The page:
Questions by Objective
These are initial conceptualizations of questions for each of the objectives listed above. Some questions depend on previously asked questions, so there are multiple sequences of questions that can be used. There are many other ways this survey can be created, so please do not think that I am set on these questions, or even on this particular ordering or set of objectives.
(1) which issues people believe are worth donating to, coming into the survey
(2) what people believe it would take for them to change what they believe is worth donating to
(3) how people evaluate EA affiliated organizations' cause-area selections
[iterate through EA affiliated organizations' cause-areas or a subset of causes areas, where the subset could differ between surveys]
(4) how people change their evaluations of which issues are worth donating to once they are exposed to EA affiliated organizations' measurements / reasoning of the importance of the cause-areas
x = [iterate through EA affiliated organizations' cause-areas or a subset of causes areas, where the subset could differ between surveys]
y = [a quantitative negative or positive outcome]
Given my circumstances, I am 75% confident that I will be able to submit a survey on this topic to at least two of the following departments [Economics, Neuroscience, Computer Science, Mathematics, Sociology, Anthropology, Philosophy] in my college. Additionally, I am somewhat confident that I will be able to convince EA groups at two other colleges in the area to host this survey in at least one department. Finally, there is a small chance that my non-EA affiliated friends will be able to host this survey and, should the survey be formulated well, a small chance that some members of this forum will take the survey or consider spreading it.
Across all of these, I estimate that I can get at least 50 survey responses.
Some Final Remarks
I can envision this survey beginning with a scenario where people divide 1,000,000 hypothetical dollars between cause-areas they personally find important. Then they'd choose how to reallocate funds in subsequent questions that pertain to different objectives (e.g. after reading about the reasoning EA affiliated organization use to select cause-areas, they'd have the option to reallocate money to another cause). A situation where the participant reallocates hypothetical money to donate upon learning new information could be a short survey-game, similar to Explorable Explanations , but perhaps of a slightly shorter duration.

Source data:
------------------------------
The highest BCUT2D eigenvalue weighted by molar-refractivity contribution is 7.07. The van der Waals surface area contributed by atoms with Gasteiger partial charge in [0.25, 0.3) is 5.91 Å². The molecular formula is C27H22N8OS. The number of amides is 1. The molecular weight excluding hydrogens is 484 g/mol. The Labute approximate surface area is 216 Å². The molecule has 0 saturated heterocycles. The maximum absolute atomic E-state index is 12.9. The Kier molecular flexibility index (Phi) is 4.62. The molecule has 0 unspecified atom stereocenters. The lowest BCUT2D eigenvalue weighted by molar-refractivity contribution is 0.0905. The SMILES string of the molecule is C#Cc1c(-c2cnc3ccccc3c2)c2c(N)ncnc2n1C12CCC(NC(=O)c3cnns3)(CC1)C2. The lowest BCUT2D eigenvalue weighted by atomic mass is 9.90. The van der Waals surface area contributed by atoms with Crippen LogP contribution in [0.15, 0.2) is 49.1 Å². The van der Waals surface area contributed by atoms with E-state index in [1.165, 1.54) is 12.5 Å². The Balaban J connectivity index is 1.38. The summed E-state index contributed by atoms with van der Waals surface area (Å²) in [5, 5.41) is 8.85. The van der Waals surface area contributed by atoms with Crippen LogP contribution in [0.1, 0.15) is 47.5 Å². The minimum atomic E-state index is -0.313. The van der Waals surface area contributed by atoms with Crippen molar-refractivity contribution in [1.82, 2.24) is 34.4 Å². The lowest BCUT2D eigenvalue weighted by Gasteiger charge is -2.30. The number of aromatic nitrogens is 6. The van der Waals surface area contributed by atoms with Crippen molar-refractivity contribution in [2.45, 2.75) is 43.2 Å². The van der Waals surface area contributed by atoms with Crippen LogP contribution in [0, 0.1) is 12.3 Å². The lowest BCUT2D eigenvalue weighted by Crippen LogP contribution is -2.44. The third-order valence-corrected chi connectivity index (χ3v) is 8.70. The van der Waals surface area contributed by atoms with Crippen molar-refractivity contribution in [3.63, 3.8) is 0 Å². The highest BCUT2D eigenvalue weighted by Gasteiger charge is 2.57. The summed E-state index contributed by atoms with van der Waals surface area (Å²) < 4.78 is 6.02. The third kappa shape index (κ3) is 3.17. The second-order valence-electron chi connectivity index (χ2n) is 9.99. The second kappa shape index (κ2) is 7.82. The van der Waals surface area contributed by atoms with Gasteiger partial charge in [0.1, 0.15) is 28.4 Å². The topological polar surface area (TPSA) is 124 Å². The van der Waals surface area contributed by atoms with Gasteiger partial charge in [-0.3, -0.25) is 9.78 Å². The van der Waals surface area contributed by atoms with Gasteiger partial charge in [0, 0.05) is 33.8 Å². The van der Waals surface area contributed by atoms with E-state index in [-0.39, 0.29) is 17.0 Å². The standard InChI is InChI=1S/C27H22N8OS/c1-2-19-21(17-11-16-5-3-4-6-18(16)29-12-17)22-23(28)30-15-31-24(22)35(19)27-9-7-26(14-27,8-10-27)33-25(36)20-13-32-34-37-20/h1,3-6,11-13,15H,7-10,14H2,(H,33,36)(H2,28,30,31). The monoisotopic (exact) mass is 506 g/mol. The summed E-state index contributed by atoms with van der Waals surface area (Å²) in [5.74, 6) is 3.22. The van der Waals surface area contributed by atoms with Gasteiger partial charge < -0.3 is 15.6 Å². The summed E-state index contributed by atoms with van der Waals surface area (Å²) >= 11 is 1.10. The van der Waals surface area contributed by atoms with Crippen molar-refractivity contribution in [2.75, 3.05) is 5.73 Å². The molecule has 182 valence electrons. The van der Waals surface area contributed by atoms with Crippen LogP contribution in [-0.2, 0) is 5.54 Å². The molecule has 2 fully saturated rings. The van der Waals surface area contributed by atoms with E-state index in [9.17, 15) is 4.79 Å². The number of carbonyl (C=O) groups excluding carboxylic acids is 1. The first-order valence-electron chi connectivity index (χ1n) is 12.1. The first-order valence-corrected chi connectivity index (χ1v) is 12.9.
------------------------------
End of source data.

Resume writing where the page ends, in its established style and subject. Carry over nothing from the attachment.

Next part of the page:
Thank you for taking a look at this; I will wait for some feedback before taking more serious steps to conduct this survey (I will still be thinking about question phrasing, objectives, and implementation details).
I recommend making this comment into a full post, so that more people will see it and have a chance to share feedback!
After some more thought, I've decided that I am going to create a separate post for this.
I was hesitant because (1) I wasn't sure whether something of this nature already existed, and I just hadn't seen it (there doesn't seem to be any work on the particular question of cause-switching) and (2) I wasn't sure how related the Rethink Priorities 2019 Cause-prioritization survey was to this idea, but it seems to me now that this line of work could be distinct enough to continue pursuing.
Given that the forum's reasoning and creative abilities can more easily be accessed by making a full post, I will go ahead and do so. The post will consist of a considerably expanded version of my previous comment.
edit: I added Aaron Gertler / Davis_Kingsley to a draft; I am looking to publish the post by tomorrow morning.
For some reason I can't see the draft, when I click on the notification I received for it it says "Error: app.operation_not_allowed" and kind of glitches out the interface until I refresh. Apologies!
(edit: fixed now, thanks!)
Thanks, I'm impressed by this reply and your willingness to go out there and do a survey. I will have more substantive feedback later as I want to consult with someone else before making a further statement -- ping me if I haven't replied by Friday.
Thank you for your kind words. I will ping you midday-evening Eastern time on Friday if I see no reply. I am going to make a full post (probably by this evening), so please reply to that instead of in this comment thread, if possible. Hope you have a nice day.
There are some studies suggesting people sometimes donate to less effective charities even when informed that other charities are more effective. E.g. this paper found that people prefer to donate to cancer research even when told that arthritis research is more effective. We made similar findings in this paper.
These papers just ask one-off questions, though - they don't concern whether sustained persuasion would cause people to change cause area. But they do indicate that preferences for particular cause areas often override effectiveness information.
Thanks! Good to know.